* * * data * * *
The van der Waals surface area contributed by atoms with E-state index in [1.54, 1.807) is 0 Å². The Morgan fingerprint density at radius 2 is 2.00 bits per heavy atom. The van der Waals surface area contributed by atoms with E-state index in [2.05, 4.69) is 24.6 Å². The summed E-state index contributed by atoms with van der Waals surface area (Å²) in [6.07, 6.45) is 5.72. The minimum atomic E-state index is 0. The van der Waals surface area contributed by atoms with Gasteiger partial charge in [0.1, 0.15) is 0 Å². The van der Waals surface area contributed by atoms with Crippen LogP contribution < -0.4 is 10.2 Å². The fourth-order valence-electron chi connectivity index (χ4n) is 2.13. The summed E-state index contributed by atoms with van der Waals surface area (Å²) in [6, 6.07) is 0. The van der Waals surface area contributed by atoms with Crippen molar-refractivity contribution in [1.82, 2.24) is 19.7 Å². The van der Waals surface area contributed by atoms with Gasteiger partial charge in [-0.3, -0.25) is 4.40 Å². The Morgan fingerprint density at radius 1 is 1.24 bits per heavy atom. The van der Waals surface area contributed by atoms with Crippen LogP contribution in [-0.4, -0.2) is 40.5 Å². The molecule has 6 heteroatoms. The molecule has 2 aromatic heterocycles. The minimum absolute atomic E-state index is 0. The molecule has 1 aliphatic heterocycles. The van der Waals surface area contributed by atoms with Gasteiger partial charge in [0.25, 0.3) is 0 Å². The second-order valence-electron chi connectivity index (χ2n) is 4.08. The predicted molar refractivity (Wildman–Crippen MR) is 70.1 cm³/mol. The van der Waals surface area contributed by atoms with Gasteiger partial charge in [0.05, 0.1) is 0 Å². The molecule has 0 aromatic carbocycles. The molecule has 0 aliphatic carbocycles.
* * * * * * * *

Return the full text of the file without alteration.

The van der Waals surface area contributed by atoms with E-state index in [1.54, 1.807) is 0 Å². The Morgan fingerprint density at radius 2 is 2.00 bits per heavy atom. The van der Waals surface area contributed by atoms with E-state index in [2.05, 4.69) is 24.6 Å². The summed E-state index contributed by atoms with van der Waals surface area (Å²) in [6.07, 6.45) is 5.72. The minimum atomic E-state index is 0. The van der Waals surface area contributed by atoms with Gasteiger partial charge in [0.1, 0.15) is 0 Å². The van der Waals surface area contributed by atoms with Crippen LogP contribution < -0.4 is 10.2 Å². The fourth-order valence-electron chi connectivity index (χ4n) is 2.13. The summed E-state index contributed by atoms with van der Waals surface area (Å²) in [6, 6.07) is 0. The van der Waals surface area contributed by atoms with Crippen molar-refractivity contribution in [1.82, 2.24) is 19.7 Å². The van der Waals surface area contributed by atoms with Gasteiger partial charge in [-0.3, -0.25) is 4.40 Å². The Morgan fingerprint density at radius 1 is 1.24 bits per heavy atom. The van der Waals surface area contributed by atoms with Crippen LogP contribution in [-0.4, -0.2) is 40.5 Å². The molecule has 6 heteroatoms. The molecule has 2 aromatic heterocycles. The minimum absolute atomic E-state index is 0. The molecule has 1 aliphatic heterocycles. The van der Waals surface area contributed by atoms with Gasteiger partial charge in [0.25, 0.3) is 0 Å². The second-order valence-electron chi connectivity index (χ2n) is 4.08. The predicted molar refractivity (Wildman–Crippen MR) is 70.1 cm³/mol. The van der Waals surface area contributed by atoms with Gasteiger partial charge in [0.05, 0.1) is 0 Å². The molecule has 0 aromatic carbocycles. The molecule has 0 aliphatic carbocycles.